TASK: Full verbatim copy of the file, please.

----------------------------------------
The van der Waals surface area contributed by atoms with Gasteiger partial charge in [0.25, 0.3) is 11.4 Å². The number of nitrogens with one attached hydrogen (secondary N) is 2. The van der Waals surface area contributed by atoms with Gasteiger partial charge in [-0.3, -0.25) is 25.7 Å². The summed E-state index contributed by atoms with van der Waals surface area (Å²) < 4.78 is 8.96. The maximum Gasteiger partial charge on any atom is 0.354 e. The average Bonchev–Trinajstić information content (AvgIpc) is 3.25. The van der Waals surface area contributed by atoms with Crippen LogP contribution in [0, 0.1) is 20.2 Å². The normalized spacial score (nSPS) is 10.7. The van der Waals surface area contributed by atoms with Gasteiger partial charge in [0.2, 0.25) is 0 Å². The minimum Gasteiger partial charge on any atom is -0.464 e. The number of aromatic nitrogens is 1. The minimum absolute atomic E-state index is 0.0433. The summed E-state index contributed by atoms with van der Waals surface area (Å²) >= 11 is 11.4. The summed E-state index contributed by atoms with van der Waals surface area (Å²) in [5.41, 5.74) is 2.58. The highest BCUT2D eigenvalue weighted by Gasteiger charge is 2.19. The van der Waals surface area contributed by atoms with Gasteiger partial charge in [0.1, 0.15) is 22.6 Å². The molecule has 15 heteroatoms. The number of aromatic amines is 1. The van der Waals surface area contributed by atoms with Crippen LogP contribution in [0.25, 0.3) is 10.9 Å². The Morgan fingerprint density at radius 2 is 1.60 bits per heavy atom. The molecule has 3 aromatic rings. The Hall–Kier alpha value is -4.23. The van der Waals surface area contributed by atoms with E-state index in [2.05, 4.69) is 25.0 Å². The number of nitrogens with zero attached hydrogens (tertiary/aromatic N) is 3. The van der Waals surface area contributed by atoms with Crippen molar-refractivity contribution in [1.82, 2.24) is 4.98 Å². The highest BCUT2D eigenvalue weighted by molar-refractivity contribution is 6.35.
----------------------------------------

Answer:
The van der Waals surface area contributed by atoms with Gasteiger partial charge in [0.25, 0.3) is 11.4 Å². The number of nitrogens with one attached hydrogen (secondary N) is 2. The van der Waals surface area contributed by atoms with Gasteiger partial charge in [-0.3, -0.25) is 25.7 Å². The summed E-state index contributed by atoms with van der Waals surface area (Å²) < 4.78 is 8.96. The maximum Gasteiger partial charge on any atom is 0.354 e. The average Bonchev–Trinajstić information content (AvgIpc) is 3.25. The van der Waals surface area contributed by atoms with Crippen LogP contribution in [0, 0.1) is 20.2 Å². The normalized spacial score (nSPS) is 10.7. The van der Waals surface area contributed by atoms with Gasteiger partial charge in [0.2, 0.25) is 0 Å². The minimum Gasteiger partial charge on any atom is -0.464 e. The number of aromatic nitrogens is 1. The minimum absolute atomic E-state index is 0.0433. The summed E-state index contributed by atoms with van der Waals surface area (Å²) >= 11 is 11.4. The summed E-state index contributed by atoms with van der Waals surface area (Å²) in [5.41, 5.74) is 2.58. The highest BCUT2D eigenvalue weighted by Gasteiger charge is 2.19. The van der Waals surface area contributed by atoms with Gasteiger partial charge in [0.1, 0.15) is 22.6 Å². The molecule has 15 heteroatoms. The number of aromatic amines is 1. The van der Waals surface area contributed by atoms with Crippen LogP contribution in [0.25, 0.3) is 10.9 Å². The Morgan fingerprint density at radius 2 is 1.60 bits per heavy atom. The molecule has 3 aromatic rings. The Hall–Kier alpha value is -4.23. The van der Waals surface area contributed by atoms with E-state index in [2.05, 4.69) is 25.0 Å². The number of nitrogens with zero attached hydrogens (tertiary/aromatic N) is 3. The van der Waals surface area contributed by atoms with Crippen molar-refractivity contribution in [1.82, 2.24) is 4.98 Å². The highest BCUT2D eigenvalue weighted by molar-refractivity contribution is 6.35.